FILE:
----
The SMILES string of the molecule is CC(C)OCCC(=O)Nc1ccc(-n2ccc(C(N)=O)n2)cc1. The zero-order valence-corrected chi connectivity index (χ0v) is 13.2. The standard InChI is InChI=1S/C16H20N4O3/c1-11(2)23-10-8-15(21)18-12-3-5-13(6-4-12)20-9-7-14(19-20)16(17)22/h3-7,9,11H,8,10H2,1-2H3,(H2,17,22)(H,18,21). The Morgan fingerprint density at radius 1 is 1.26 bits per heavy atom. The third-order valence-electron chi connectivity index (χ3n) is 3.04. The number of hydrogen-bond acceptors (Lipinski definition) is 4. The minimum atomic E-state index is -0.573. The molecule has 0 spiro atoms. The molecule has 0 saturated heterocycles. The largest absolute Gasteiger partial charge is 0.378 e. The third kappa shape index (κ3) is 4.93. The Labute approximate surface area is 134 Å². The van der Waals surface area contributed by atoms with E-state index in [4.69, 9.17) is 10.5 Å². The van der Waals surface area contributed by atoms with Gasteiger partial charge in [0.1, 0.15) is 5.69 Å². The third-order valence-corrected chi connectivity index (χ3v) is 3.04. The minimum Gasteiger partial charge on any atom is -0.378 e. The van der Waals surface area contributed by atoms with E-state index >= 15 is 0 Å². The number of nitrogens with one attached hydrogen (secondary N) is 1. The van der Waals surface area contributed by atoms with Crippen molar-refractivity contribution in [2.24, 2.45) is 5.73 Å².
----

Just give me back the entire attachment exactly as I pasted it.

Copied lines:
The SMILES string of the molecule is CC(C)OCCC(=O)Nc1ccc(-n2ccc(C(N)=O)n2)cc1. The zero-order valence-corrected chi connectivity index (χ0v) is 13.2. The standard InChI is InChI=1S/C16H20N4O3/c1-11(2)23-10-8-15(21)18-12-3-5-13(6-4-12)20-9-7-14(19-20)16(17)22/h3-7,9,11H,8,10H2,1-2H3,(H2,17,22)(H,18,21). The Morgan fingerprint density at radius 1 is 1.26 bits per heavy atom. The third-order valence-electron chi connectivity index (χ3n) is 3.04. The number of hydrogen-bond acceptors (Lipinski definition) is 4. The minimum atomic E-state index is -0.573. The molecule has 0 spiro atoms. The molecule has 0 saturated heterocycles. The largest absolute Gasteiger partial charge is 0.378 e. The third kappa shape index (κ3) is 4.93. The Labute approximate surface area is 134 Å². The van der Waals surface area contributed by atoms with E-state index in [4.69, 9.17) is 10.5 Å². The van der Waals surface area contributed by atoms with Gasteiger partial charge in [0.1, 0.15) is 5.69 Å². The third-order valence-corrected chi connectivity index (χ3v) is 3.04. The minimum Gasteiger partial charge on any atom is -0.378 e. The van der Waals surface area contributed by atoms with E-state index >= 15 is 0 Å². The number of nitrogens with one attached hydrogen (secondary N) is 1. The van der Waals surface area contributed by atoms with Crippen molar-refractivity contribution in [2.24, 2.45) is 5.73 Å².